# Reflections along root vectors in a basis generate the Weyl group?

Let $$\Phi$$ be a root system of type ADE, $$\Lambda$$ be the lattice in the Euclidean space spanned by $$\Phi$$. If $$\Lambda$$ is spanned by $$\{v_i\}\subset \Phi$$ (as a $$\mathbb Z$$-module), and let $$\sigma_i$$ be the reflection along hyperplane associated to $$v_i$$. Is it true that $$\{\sigma_i\}$$ generate the Weyl group $$W(\Phi)$$?

My approach

I know there is a proposition says reflections along vectors in a base (of a root system, or in some book called simple system) generate the full $$W(\Phi)$$. So I tried to show $$\{v_i\}$$ contains a base, but have no idea how to do this. More precisely, I don't know how to use the condition $$\{v_i\}$$ generate $$\Lambda$$.

If this too general, what about the case $$\Phi=E_6$$? If $$6$$ vectors $$v_1,\ldots,v_6$$ in the root system generate the lattice, is it true that after possibally replacing $$v_i$$ by $$-v_i$$ for some $$i$$, they will form a base of $$E_6$$?

• A root system should appear somehow, "spanned by $\{v_i\}$..." is too general, this comment tries to be shorter than the question, not so simple... – dan_fulea Sep 15 '18 at 3:16
• @dan_fulea Yes you are right, otherwise there are trivial counter-examples. I added some conditions. – Akatsuki Sep 15 '18 at 3:55
• Why the restriction to types ADE? Do you have counterexamples for the other cases -- maybe they are worth a look. – Torsten Schoeneberg Oct 9 '18 at 19:39
• @TorstenSchoeneberg Because otherwise there will be trivil counterexample. For example in $B_2$ the two minimal vectors form a basis of the lattice but did not generate the Weyl group. – Akatsuki Oct 10 '18 at 6:53

Let $$\Phi'$$ be the root subsystem of $$\Phi$$ generated by $$v_1,\ldots,v_n$$ where $$n$$ is the rank of $$\Phi$$. Then, $$\Phi'$$ itself also has rank $$n$$ (because the $$v_1,\ldots,v_n$$ are linearly independent). Because $$\Phi$$ is simply laced, it follows that $$\Phi=\Phi'$$. Indeed, the Dynkin diagram of $$\Phi'$$ is a subdiagram of the one of $$\Phi$$ (each time with respect to some base) and both have $$n$$ vertices. Since there are only simple edges, we conclude that the diagrams are equal. It follows that $$v_1,\ldots,v_n$$ form a base up to sign. By replacing $$v_i$$ with $$-v_i$$ if necessary, which does not change the reflection along $$v_i$$, we may assume that $$v_1,\ldots,v_n$$ form a base of $$\Phi$$. Hence, $$s_{v_1},\ldots,s_{v_n}$$ generate $$W$$.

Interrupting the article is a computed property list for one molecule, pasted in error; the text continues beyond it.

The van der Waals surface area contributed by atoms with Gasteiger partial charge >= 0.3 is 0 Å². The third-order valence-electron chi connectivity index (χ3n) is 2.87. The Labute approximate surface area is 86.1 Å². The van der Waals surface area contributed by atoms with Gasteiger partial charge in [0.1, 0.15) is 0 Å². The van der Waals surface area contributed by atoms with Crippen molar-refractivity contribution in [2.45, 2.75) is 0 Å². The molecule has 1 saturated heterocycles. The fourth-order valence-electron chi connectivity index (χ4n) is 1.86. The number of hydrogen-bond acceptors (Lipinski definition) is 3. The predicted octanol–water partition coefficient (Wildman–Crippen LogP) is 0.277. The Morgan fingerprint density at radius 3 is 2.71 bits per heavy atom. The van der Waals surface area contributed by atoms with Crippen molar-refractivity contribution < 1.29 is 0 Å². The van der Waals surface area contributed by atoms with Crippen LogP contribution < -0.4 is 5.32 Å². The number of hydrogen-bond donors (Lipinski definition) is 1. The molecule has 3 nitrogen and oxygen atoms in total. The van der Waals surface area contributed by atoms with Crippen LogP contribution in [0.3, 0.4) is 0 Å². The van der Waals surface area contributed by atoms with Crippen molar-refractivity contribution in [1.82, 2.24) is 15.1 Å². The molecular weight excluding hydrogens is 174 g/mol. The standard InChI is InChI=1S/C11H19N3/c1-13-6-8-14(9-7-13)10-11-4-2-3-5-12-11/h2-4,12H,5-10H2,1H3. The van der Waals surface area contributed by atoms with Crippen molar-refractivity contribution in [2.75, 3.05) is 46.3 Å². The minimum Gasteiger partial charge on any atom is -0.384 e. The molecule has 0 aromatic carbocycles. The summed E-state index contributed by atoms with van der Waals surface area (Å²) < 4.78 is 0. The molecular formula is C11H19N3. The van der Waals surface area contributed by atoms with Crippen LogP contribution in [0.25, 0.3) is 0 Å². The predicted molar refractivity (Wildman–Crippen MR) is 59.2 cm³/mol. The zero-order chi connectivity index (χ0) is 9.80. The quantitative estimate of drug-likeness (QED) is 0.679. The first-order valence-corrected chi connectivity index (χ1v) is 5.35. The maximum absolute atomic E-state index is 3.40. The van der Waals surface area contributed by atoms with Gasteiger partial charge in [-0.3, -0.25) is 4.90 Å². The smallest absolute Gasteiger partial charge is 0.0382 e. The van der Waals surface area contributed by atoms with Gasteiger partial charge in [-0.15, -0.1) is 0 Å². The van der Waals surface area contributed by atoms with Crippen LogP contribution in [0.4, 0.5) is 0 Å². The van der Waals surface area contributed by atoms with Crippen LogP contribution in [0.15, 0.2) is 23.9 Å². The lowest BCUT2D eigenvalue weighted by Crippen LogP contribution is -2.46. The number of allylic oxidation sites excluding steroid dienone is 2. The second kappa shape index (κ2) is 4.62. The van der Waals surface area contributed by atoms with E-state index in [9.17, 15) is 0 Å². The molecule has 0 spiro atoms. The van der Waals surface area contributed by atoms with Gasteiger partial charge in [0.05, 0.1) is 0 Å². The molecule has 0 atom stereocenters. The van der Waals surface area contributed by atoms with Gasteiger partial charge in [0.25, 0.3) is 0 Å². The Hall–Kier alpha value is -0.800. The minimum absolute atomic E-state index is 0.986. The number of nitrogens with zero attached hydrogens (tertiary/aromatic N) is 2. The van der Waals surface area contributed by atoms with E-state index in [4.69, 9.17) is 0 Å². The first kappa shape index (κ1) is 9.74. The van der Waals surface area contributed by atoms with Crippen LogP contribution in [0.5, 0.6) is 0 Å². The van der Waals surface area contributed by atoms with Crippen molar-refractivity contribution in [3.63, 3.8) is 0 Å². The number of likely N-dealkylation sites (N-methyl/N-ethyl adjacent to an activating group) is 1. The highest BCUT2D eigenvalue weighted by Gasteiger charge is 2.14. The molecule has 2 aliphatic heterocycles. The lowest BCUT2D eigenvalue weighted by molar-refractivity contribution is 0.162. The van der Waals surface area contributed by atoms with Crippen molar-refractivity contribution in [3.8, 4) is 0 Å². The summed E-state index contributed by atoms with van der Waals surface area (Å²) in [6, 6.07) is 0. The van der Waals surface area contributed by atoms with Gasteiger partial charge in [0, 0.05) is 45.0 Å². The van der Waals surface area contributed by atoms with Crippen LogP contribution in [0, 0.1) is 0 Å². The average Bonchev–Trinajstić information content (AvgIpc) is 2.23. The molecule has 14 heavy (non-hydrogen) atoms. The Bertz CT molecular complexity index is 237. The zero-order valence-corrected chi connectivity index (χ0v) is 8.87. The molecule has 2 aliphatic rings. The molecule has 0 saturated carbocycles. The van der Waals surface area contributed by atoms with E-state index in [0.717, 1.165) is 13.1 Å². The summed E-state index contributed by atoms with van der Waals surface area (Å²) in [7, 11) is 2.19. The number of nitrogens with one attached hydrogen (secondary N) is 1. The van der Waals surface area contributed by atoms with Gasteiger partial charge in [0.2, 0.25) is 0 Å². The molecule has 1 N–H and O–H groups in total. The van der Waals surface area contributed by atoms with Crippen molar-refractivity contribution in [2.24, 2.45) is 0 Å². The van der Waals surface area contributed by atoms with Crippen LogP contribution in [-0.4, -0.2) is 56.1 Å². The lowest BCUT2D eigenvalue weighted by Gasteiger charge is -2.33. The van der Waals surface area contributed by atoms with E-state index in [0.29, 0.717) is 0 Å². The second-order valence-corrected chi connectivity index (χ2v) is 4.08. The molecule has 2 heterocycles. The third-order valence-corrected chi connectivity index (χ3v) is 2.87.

• What is $v_i$? Is it the same as $v_i$ in the question setting? – Akatsuki Oct 29 '18 at 9:02
• Yes, the $v_i$'s are in $\Phi$ and span $\Lambda$ as a $\mathbb{Z}$-module - as in the question. – user213008 Oct 29 '18 at 10:58
• Then how do you pick $n$ of them? – Akatsuki Oct 29 '18 at 11:49
• $n$ is the rank of the lattice $\Lambda$. If $v_i$ span the lattice, there must be at least $n$ of them (invariant basis number for commutative rings). If there are more, you can pick $n$ which form a basis. – user213008 Oct 29 '18 at 12:02
• Sorry I still cannot follow. Why $\{v_i\}$ forms a basis (I suppose you mean base, i.e. simple system) up to sign? – Akatsuki Oct 29 '18 at 13:05